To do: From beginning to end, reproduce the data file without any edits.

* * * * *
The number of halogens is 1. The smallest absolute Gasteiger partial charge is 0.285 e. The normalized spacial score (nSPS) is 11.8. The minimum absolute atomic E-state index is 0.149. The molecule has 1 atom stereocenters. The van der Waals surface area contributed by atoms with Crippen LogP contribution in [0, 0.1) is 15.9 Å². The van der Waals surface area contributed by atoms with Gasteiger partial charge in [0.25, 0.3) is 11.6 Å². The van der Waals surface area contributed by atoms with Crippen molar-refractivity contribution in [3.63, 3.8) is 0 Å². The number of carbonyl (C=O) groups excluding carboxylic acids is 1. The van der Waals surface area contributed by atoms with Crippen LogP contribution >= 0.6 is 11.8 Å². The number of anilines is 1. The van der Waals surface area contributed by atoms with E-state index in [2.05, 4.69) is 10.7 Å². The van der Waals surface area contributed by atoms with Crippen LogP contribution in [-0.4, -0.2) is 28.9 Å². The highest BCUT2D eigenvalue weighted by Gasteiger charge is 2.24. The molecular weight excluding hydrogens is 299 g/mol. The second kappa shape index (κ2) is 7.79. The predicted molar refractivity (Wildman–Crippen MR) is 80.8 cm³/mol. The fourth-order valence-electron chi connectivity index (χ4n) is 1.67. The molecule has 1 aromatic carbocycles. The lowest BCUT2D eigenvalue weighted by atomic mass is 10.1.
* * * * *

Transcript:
The number of halogens is 1. The smallest absolute Gasteiger partial charge is 0.285 e. The normalized spacial score (nSPS) is 11.8. The minimum absolute atomic E-state index is 0.149. The molecule has 1 atom stereocenters. The van der Waals surface area contributed by atoms with Crippen LogP contribution in [0, 0.1) is 15.9 Å². The van der Waals surface area contributed by atoms with Gasteiger partial charge in [0.25, 0.3) is 11.6 Å². The van der Waals surface area contributed by atoms with Crippen molar-refractivity contribution in [3.63, 3.8) is 0 Å². The number of carbonyl (C=O) groups excluding carboxylic acids is 1. The van der Waals surface area contributed by atoms with Crippen LogP contribution >= 0.6 is 11.8 Å². The number of anilines is 1. The van der Waals surface area contributed by atoms with E-state index in [2.05, 4.69) is 10.7 Å². The van der Waals surface area contributed by atoms with Crippen LogP contribution in [-0.4, -0.2) is 28.9 Å². The highest BCUT2D eigenvalue weighted by Gasteiger charge is 2.24. The molecular weight excluding hydrogens is 299 g/mol. The second kappa shape index (κ2) is 7.79. The predicted molar refractivity (Wildman–Crippen MR) is 80.8 cm³/mol. The fourth-order valence-electron chi connectivity index (χ4n) is 1.67. The molecule has 1 aromatic carbocycles. The lowest BCUT2D eigenvalue weighted by atomic mass is 10.1.